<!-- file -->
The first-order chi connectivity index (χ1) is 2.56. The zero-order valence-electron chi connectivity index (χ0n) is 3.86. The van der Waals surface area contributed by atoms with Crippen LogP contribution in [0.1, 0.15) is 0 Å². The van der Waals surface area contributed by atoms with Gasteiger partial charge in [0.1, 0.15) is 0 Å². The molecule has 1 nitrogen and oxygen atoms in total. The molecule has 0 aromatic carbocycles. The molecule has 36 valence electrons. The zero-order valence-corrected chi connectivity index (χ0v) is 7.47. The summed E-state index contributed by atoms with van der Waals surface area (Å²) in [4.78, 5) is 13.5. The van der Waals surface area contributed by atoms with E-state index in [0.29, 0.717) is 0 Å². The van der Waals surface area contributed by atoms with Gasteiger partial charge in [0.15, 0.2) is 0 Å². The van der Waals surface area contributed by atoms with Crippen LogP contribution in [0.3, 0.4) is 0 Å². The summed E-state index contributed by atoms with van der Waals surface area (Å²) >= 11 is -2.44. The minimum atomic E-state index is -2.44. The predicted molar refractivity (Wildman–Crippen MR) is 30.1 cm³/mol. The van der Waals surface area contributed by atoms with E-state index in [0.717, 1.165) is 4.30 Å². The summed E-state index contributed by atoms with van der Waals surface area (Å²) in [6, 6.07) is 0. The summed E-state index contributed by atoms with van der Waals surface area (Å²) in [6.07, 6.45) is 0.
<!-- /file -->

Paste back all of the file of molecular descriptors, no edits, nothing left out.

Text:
The first-order chi connectivity index (χ1) is 2.56. The zero-order valence-electron chi connectivity index (χ0n) is 3.86. The van der Waals surface area contributed by atoms with Crippen LogP contribution in [0.1, 0.15) is 0 Å². The van der Waals surface area contributed by atoms with Gasteiger partial charge in [0.1, 0.15) is 0 Å². The molecule has 1 nitrogen and oxygen atoms in total. The molecule has 0 aromatic carbocycles. The molecule has 36 valence electrons. The zero-order valence-corrected chi connectivity index (χ0v) is 7.47. The summed E-state index contributed by atoms with van der Waals surface area (Å²) in [4.78, 5) is 13.5. The van der Waals surface area contributed by atoms with E-state index in [0.29, 0.717) is 0 Å². The van der Waals surface area contributed by atoms with Gasteiger partial charge in [0.15, 0.2) is 0 Å². The van der Waals surface area contributed by atoms with Crippen LogP contribution in [0.3, 0.4) is 0 Å². The summed E-state index contributed by atoms with van der Waals surface area (Å²) >= 11 is -2.44. The minimum atomic E-state index is -2.44. The predicted molar refractivity (Wildman–Crippen MR) is 30.1 cm³/mol. The van der Waals surface area contributed by atoms with E-state index in [0.717, 1.165) is 4.30 Å². The summed E-state index contributed by atoms with van der Waals surface area (Å²) in [6, 6.07) is 0. The summed E-state index contributed by atoms with van der Waals surface area (Å²) in [6.07, 6.45) is 0.